However, one also believes that other factors influence the manner by which oral or verbal communication is relayed. As such, the research questions are as follows: (1) Does intonation of gays share similar patterns with females, more than male counterparts? (2) Does phrasing or the manner of responding to questions of gays or men depend somehow on stereotyped beliefs according to sexual orientation?
The data collection method is through one-on-one or face-to-face interview. Two (2) separate interviews were conducted by the researcher on different settings and occasions. The gay person would be referred to as Speaker 1 and the male person interviewed would be referred to as Speaker 2. Speaker 1 was interviewed for about a little less than 20 minutes; while Speaker 2 was interviewed for about a little more than 40 minutes. A prepared set of questions assisted in soliciting the needed information and responses for both speakers. To facilitate the speakers’ ability to respond, easy and personal questions relating to their experiences, perceptions, and views formed the framework of the research methodology. The speakers were informed that their responses would be recorded and that their responses would be held in strict and confidential nature.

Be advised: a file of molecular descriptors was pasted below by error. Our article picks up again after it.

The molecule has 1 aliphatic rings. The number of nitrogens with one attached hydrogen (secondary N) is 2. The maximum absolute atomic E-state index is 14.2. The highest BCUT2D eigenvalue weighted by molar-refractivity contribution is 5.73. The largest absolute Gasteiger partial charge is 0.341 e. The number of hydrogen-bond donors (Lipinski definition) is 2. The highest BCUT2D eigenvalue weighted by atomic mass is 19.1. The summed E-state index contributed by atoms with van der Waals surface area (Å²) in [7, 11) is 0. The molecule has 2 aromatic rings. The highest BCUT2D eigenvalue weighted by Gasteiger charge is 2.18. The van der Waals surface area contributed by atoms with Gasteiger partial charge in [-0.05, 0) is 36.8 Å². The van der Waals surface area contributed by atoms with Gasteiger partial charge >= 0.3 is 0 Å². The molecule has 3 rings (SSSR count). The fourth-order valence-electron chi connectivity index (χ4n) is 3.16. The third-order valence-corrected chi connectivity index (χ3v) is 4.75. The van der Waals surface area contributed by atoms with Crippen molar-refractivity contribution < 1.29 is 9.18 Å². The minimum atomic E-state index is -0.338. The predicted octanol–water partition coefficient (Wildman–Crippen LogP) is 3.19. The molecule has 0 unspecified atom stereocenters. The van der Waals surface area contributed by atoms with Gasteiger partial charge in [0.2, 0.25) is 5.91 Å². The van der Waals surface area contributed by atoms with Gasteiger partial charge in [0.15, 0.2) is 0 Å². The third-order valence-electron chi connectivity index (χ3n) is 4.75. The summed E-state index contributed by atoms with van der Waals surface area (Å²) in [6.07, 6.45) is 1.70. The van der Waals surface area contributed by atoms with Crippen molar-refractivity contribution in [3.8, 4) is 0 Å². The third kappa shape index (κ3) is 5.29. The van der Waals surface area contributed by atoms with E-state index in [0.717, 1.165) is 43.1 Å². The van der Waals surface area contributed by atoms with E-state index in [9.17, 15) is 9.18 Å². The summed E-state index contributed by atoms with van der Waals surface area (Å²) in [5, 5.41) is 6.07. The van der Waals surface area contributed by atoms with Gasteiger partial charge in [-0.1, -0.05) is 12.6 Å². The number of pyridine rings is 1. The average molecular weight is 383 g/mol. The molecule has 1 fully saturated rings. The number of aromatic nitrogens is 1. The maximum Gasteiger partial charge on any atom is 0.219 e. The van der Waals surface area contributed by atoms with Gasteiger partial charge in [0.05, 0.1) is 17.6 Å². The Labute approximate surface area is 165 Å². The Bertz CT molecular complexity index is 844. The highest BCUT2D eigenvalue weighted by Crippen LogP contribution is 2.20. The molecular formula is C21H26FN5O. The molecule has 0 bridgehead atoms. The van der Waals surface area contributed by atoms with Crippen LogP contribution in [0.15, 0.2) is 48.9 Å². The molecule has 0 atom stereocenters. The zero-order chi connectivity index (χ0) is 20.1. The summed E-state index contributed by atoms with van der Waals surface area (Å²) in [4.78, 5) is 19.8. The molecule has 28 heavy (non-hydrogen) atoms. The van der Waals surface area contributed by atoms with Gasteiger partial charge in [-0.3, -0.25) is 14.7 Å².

Interviewing men from different gender types in terms of linguistic patterns generated similar and different results. To simplify data gathering and collection and compare the speakers’ linguistic phenomenon on a similar context, similar time frames were used as a point of review. For instance, for the first 10 minutes, the number of times that the speakers were noted to have exhibited rising intonations as contrasted with falling intonations, as well as providing concise responses in contrast to expounding on the issues, were noted. Likewise, the overall speed of the responses (slow versus